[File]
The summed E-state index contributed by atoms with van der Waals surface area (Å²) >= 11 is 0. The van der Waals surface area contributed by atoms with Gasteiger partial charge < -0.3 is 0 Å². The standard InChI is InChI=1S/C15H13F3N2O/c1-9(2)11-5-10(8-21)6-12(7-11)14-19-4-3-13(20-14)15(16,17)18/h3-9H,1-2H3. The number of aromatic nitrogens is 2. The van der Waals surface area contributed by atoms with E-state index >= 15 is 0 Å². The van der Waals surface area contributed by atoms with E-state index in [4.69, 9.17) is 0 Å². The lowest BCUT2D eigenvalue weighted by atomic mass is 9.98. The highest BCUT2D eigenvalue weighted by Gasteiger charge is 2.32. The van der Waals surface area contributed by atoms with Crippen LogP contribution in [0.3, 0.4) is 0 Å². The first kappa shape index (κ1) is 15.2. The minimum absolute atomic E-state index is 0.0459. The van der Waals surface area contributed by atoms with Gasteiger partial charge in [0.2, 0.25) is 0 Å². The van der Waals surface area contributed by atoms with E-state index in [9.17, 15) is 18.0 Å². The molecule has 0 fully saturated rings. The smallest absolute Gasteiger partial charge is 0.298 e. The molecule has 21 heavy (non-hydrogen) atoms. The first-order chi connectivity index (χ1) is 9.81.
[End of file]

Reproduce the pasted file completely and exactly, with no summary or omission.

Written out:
The summed E-state index contributed by atoms with van der Waals surface area (Å²) >= 11 is 0. The van der Waals surface area contributed by atoms with Gasteiger partial charge < -0.3 is 0 Å². The standard InChI is InChI=1S/C15H13F3N2O/c1-9(2)11-5-10(8-21)6-12(7-11)14-19-4-3-13(20-14)15(16,17)18/h3-9H,1-2H3. The number of aromatic nitrogens is 2. The van der Waals surface area contributed by atoms with E-state index >= 15 is 0 Å². The van der Waals surface area contributed by atoms with E-state index in [4.69, 9.17) is 0 Å². The lowest BCUT2D eigenvalue weighted by atomic mass is 9.98. The highest BCUT2D eigenvalue weighted by Gasteiger charge is 2.32. The van der Waals surface area contributed by atoms with Crippen LogP contribution in [0.3, 0.4) is 0 Å². The first kappa shape index (κ1) is 15.2. The minimum absolute atomic E-state index is 0.0459. The van der Waals surface area contributed by atoms with Gasteiger partial charge in [0.2, 0.25) is 0 Å². The van der Waals surface area contributed by atoms with E-state index in [9.17, 15) is 18.0 Å². The molecule has 0 fully saturated rings. The smallest absolute Gasteiger partial charge is 0.298 e. The molecule has 21 heavy (non-hydrogen) atoms. The first-order chi connectivity index (χ1) is 9.81.